Everybody is good at something, but not at everything. Those who find their true vocation have more chances of being happy with their work and find it rewarding.
Unfortunately this is not the case for all and often, we find people stubborningly hanging on to roles that really don't fit their competencies. It's frustrating for the under-performer and for all around him.
I've compiled a few behaviour indicators that I would like to share with you, hoping that it can identify misfits and help them find their true calling.
1. Taking personal offence in technical discussions.
When a critic to a technical solution hurts egos and ends up at the door of the Human Resources its a clear indication that something is not right. Not all people have the same point of view, and sometimes not really clear to see the right solution. Technical discussions are inevitable and sometimes they can rise of tone and need to be escalated to a technical supervisor. This is normal. What is not right is when in disagree, arguments like "bullying" and "I'm not stupid" come into the discussion.
2. It's not in my Job Description
This argument comes quite often from people that simply don't want to do a given task. Job descriptions make sense in a production environment where procedures are expected to be always the same. When in an environment where problems are always different and thus require different solutions, it's not possible to have a job description that covers everything.
3. Things were always done this way, why change ?
Changing is always difficult, there are primal fears involved in the prospect of change and thus being one of the most difficult things to promote. This is specially more true when selling change to people that are insecure of their value.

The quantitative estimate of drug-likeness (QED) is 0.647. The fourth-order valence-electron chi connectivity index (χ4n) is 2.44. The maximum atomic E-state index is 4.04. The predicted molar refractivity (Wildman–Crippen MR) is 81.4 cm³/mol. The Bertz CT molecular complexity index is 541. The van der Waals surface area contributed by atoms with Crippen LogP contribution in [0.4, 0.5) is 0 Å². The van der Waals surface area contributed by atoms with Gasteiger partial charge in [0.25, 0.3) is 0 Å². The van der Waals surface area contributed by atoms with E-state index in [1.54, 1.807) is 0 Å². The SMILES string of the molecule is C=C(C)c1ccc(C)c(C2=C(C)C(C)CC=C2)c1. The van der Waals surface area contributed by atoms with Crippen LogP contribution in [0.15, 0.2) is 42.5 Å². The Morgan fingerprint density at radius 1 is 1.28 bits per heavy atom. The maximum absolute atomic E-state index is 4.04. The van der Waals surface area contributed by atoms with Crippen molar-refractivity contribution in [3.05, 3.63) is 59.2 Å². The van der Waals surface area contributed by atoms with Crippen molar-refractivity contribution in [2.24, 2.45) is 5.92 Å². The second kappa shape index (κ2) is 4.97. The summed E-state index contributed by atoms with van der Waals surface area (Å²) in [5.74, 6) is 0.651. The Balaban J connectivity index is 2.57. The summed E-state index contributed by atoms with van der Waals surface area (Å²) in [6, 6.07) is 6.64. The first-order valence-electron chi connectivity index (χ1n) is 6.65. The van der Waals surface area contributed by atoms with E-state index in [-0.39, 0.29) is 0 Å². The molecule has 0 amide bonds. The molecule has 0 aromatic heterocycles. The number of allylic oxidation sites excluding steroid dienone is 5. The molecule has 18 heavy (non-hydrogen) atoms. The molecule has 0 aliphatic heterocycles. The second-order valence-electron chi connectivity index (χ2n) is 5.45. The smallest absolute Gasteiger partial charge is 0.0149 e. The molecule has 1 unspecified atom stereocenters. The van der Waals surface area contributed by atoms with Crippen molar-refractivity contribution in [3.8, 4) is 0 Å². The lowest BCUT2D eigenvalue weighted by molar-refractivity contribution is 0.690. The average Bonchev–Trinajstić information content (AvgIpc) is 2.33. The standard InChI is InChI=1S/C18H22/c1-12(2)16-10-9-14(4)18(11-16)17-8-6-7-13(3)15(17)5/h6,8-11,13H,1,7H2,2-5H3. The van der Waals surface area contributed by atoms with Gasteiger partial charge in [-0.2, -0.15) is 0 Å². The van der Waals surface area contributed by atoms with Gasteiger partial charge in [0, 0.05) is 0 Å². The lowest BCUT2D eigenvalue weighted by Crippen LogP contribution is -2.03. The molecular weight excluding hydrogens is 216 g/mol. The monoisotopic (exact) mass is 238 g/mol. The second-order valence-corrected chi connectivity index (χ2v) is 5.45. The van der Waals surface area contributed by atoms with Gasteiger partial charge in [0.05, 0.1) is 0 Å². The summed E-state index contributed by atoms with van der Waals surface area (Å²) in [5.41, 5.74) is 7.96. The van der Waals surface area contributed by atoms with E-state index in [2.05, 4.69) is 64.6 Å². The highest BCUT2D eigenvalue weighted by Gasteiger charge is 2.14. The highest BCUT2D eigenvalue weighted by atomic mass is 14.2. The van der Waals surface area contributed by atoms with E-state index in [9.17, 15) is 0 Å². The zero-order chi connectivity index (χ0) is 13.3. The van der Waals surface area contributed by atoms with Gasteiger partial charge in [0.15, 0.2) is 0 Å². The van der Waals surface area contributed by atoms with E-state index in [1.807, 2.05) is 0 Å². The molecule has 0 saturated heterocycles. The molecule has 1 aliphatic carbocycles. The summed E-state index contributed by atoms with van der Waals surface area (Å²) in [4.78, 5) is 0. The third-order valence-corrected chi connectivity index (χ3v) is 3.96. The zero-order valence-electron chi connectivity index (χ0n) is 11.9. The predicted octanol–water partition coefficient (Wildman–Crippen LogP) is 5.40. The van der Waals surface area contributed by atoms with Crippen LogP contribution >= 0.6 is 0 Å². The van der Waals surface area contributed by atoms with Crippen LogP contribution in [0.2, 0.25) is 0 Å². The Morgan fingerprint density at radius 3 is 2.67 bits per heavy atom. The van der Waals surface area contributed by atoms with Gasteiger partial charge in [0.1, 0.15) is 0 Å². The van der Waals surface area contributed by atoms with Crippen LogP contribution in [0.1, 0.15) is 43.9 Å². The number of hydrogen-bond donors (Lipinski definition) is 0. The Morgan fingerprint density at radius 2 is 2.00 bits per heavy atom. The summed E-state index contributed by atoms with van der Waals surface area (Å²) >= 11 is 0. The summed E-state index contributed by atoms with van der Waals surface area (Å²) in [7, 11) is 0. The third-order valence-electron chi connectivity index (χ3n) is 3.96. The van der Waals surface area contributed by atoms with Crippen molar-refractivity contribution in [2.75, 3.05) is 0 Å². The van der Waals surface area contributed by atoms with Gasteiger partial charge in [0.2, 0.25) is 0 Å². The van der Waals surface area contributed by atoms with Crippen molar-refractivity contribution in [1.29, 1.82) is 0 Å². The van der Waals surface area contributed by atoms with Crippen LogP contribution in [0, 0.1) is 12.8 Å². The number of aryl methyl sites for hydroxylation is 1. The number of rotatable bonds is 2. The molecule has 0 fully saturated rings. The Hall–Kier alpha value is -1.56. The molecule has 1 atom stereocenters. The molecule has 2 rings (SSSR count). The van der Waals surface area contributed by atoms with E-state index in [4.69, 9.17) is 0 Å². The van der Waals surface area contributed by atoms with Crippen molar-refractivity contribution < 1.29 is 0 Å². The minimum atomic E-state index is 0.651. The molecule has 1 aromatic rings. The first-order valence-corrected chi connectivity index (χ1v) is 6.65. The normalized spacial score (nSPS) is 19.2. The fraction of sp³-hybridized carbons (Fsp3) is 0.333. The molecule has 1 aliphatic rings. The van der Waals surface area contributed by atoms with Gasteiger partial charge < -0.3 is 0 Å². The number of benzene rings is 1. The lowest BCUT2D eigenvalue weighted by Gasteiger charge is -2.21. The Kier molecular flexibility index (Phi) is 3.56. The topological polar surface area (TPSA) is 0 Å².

4. Hiding problems and reporting achievements
When no problems are reported and everything is going just smoothly for weeks in a row, is because something is definitely wrong.
Good engineers love to solve problems, and report the way they solved it. If this is not happening, beware. Dig a bit deeper and for sure, there is something there needing attention.
5. Attaching its name to work done by others
If someone places his name on a document without having contributed much to it, can happen for two possible reasons: a.) by request of the original author in order to give prestige to the document or b) without request and for reasons such as revising the formatting, or inclusion of an index.
6. Reporting time discussing with person A B or C
When for solving a problem, someone reports the time discussing it with person A, B or C, then it usually means that the problem is being solved by others. Please be very attentive to this, as it has very perverse effects on the company organisation. Not only is the person gaining credits for the work of others, but also, it is slowing down the work of others.
7. Using Seniority as argument
This one speaks for itself and doesn't need any further comments.
8. Appetite for Managing (but without vision)
There is a noticeable tendency of people that are frustrated with their work to aim to go to a managerial level. But if asked the simple question: "What would you make differently ?", there is nothing that is really relevant. I believe they secretly hope that this way, they will escape the need of having to actually "work".
Interestingly and very unfortunately, incompetents sometimes reach this goal and it can work very well for them, but not for the company. Humans are mostly lead by example, and when the example is not of hard work and competence, its effect is soon felt within the group. But that is a much longer topic.
That's it, I hope you liked it.